Hi Anne, sorry to butt in ;) I think Kirsten will agree wherever you chose to start your online teaching will come down to personal preference, what you feel comfortable with and the community you become part of, then the rest is up to you, the important part is to animate your lessons and attract the student's attention giving him/her your own individual teaching qualities. All the best, Aniya

  • http://kirstenwinkler.com KirstenWinkler

    Hi Anne,
    welcome to this blog. If you decide to test drive the online sector first I agree with Aniya, it will be a question of your personal preference.

    If you want to start with building up a business or revenue stream online it gets more complicated.

    Right now there are two “camps”: the language learning communities like Livemocha, italki, Babbel, Busuu etc and language teaching platforms like Myngle, eduFire and WiZiQ.

    What I think we will see in the near future is a move to the middle from both camps. The communities will add online teachers to their offer and the platforms will offer more asynchronous content. Another possibility might be partnerships between communities and platforms.

    Then you have to take a look where the most part of the users come from. Livemocha is very strong in South America, India and Arabic Countries, WiZiQ in India, eduFire in the US etc.

    So it basically depends on which languages you want to teach, do you want to teach 1o1 or classes etc.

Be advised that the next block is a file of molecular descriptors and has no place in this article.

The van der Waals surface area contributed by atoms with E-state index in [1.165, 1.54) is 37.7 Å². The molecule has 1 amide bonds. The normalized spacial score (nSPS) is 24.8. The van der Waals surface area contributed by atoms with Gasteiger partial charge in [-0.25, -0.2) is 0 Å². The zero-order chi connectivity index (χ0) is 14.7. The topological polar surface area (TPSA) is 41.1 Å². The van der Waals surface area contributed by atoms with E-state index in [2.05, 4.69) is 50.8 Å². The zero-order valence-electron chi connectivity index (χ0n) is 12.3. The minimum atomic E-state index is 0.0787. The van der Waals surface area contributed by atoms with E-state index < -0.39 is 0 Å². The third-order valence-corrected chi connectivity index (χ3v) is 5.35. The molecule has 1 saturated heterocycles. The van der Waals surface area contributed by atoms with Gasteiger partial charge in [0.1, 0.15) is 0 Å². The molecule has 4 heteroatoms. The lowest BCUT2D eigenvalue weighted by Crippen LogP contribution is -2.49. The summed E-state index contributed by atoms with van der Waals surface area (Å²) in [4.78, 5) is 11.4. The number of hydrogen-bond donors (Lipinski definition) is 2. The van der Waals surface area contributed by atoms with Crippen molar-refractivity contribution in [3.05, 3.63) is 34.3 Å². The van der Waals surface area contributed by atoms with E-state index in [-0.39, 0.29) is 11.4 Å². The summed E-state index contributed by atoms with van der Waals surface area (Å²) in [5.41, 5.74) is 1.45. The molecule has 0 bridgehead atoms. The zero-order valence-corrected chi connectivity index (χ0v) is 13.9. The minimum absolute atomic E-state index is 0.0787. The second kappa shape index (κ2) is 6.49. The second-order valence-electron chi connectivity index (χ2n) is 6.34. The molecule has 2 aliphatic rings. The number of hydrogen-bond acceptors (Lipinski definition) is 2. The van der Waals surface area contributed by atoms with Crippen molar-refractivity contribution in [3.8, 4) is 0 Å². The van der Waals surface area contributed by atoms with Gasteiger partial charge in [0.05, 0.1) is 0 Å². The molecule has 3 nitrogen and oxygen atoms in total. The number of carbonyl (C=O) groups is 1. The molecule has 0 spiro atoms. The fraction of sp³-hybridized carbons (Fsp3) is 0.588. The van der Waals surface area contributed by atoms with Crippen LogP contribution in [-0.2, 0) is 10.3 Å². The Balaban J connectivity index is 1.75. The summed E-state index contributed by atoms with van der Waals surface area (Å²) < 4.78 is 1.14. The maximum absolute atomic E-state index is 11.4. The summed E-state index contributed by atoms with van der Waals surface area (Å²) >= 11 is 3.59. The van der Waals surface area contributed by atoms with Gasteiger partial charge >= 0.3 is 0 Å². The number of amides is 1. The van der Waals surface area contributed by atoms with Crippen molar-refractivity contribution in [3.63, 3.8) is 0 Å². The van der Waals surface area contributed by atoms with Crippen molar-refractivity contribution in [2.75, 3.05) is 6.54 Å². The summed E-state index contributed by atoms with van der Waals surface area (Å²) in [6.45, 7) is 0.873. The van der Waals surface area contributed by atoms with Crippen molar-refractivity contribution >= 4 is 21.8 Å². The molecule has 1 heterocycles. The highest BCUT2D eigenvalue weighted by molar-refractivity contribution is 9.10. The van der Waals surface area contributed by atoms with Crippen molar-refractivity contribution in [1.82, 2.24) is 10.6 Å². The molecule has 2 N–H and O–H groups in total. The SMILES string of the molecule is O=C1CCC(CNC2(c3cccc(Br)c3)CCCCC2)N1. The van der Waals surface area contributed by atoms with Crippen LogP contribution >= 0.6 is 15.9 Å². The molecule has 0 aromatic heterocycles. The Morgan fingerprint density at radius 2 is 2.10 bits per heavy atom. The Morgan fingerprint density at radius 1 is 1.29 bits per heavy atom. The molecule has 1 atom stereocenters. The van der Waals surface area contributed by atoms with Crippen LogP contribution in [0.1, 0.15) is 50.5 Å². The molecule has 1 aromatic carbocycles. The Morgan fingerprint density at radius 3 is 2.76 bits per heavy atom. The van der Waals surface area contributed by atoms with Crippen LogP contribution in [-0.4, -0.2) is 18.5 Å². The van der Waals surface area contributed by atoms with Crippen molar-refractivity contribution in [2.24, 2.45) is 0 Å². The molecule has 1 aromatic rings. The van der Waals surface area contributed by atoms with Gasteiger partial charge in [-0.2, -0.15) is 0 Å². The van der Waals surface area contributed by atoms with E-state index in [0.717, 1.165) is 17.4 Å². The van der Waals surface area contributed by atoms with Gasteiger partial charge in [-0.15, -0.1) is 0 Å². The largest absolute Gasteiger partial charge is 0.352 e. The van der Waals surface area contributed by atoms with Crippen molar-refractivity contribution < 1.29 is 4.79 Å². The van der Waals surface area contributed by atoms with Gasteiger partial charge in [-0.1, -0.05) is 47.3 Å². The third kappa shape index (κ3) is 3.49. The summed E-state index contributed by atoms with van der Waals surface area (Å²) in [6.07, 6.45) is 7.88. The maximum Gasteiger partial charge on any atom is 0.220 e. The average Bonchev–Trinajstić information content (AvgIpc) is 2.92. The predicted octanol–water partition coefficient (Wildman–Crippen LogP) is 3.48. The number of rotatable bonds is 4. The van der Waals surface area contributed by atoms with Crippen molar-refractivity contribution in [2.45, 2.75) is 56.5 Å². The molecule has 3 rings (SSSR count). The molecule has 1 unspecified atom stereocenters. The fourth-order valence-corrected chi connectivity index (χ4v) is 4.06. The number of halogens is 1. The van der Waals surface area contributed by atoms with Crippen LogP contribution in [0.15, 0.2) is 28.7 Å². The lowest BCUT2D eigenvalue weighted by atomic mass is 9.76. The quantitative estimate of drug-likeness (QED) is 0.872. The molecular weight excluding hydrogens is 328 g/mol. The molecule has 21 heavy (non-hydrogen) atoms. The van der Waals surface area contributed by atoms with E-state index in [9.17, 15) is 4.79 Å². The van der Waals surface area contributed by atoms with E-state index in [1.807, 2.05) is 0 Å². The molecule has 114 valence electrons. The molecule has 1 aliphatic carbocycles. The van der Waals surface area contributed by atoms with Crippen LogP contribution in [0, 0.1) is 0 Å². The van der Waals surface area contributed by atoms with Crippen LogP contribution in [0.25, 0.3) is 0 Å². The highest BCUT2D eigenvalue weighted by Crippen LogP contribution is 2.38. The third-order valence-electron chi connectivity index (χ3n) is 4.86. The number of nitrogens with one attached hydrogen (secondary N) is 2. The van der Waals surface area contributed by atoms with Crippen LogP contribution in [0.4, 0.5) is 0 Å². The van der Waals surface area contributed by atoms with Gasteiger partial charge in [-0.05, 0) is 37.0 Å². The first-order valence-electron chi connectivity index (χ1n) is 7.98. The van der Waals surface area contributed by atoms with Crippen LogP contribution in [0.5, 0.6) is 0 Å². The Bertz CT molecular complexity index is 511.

About the relationship I can say it is the same as offline. I have students who learn with me for over 2 or 3 years now, week per week.

    Talk soon,
    Kirsten

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  • AnneHwang

    Hi Kristen,

    First, Thanks for giving me your blog. You do have lots of relevant information here which answers some questions I have. As I'm new to the online teaching industry. I was referred to by a friend to Myngle. I have everything ready there, but just hit the wall with finding students. As you had mentioned on the forum over on myngle about other platforms, I'm very much interested.

    As you were asking me about niche, I mentioned South Asia and South America just because I already have some experience with these group of students, but I'm more than willing to try other target groups.
    It seems as though with Myngle, the hardest part right now for me is finding the students and with the pricing taking into consideration currency issue.

    Anyhow, I want to explore the online route and would like to get more info of options out there. With your experience, is there one that you would recommend?

    BTW, you had mentioned learning community and teaching platform. What's the different between the two.

    • http://kirstenwinkler.com KirstenWinkler

      Hi Anne,
      welcome to my blog :) glad to have you here.